Should High-Speed Rail Route Move to Save One Tree?

While the prospect of high-speed rail being taken seriously in the US gets many folks excited, these schemes aren't without their detractors—even within the environmental community. George Monbiot's book Heat famously panned high-speed rail for the emissions involved, and most new projects also face opposition from local NIMBY groups and conservationists. Just such a battle is heating up in the UK, where campaigners are calling for the new London-to-Midlands high-speed rail link to be rerouted to save one "champion" wild pear tree that could be 250 years old. On the one hand, it's tempting to argue that you can't make an omelet without breaking some eggs. On the other hand, if we're fighting to protect our environment, it might be a nice idea not to trash it in the process. And, as one conservationist put it when he questioned the validity of the whole scheme, "Is cutting the time of a journey to London by 15 minutes really worth it?"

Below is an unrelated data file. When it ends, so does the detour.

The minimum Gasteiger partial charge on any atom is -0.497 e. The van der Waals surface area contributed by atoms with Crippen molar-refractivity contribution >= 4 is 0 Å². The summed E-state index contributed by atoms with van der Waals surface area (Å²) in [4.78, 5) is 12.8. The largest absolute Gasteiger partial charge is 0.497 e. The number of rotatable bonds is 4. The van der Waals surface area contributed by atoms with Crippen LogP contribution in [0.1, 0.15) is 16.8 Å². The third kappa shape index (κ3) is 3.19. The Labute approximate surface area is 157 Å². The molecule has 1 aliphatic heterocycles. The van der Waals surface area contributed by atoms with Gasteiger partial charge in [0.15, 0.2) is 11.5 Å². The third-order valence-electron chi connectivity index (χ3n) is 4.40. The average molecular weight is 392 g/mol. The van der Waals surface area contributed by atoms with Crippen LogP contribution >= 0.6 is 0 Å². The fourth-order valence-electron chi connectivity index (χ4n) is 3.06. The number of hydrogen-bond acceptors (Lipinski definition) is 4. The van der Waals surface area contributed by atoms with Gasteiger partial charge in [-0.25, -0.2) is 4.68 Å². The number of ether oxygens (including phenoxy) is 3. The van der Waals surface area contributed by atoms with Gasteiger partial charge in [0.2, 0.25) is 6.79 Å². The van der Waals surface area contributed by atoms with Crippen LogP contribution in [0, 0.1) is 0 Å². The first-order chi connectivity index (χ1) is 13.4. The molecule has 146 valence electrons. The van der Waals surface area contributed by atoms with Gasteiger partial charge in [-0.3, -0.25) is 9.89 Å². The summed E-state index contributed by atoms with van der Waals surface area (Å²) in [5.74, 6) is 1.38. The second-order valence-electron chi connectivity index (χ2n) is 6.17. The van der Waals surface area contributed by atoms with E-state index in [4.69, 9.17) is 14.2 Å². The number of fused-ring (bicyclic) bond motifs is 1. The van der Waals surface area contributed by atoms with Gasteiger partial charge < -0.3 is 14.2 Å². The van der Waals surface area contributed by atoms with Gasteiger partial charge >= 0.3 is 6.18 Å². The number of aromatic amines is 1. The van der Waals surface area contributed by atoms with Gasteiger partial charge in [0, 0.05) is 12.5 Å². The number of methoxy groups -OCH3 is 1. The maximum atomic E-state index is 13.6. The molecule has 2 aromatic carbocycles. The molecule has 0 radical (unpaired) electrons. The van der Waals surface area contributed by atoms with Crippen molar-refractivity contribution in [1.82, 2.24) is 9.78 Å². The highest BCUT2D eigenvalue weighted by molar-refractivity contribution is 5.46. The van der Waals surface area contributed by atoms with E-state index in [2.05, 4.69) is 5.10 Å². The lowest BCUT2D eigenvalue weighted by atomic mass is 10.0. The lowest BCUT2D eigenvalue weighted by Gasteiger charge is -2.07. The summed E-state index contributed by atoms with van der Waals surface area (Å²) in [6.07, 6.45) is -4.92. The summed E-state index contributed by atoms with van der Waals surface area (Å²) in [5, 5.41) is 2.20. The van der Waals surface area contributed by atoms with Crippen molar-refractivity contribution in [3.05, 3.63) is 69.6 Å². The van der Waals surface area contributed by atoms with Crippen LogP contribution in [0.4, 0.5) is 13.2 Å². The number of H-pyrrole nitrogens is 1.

Tags: Biodiversity | Conservation | Public Transportation | Trains | United Kingdom

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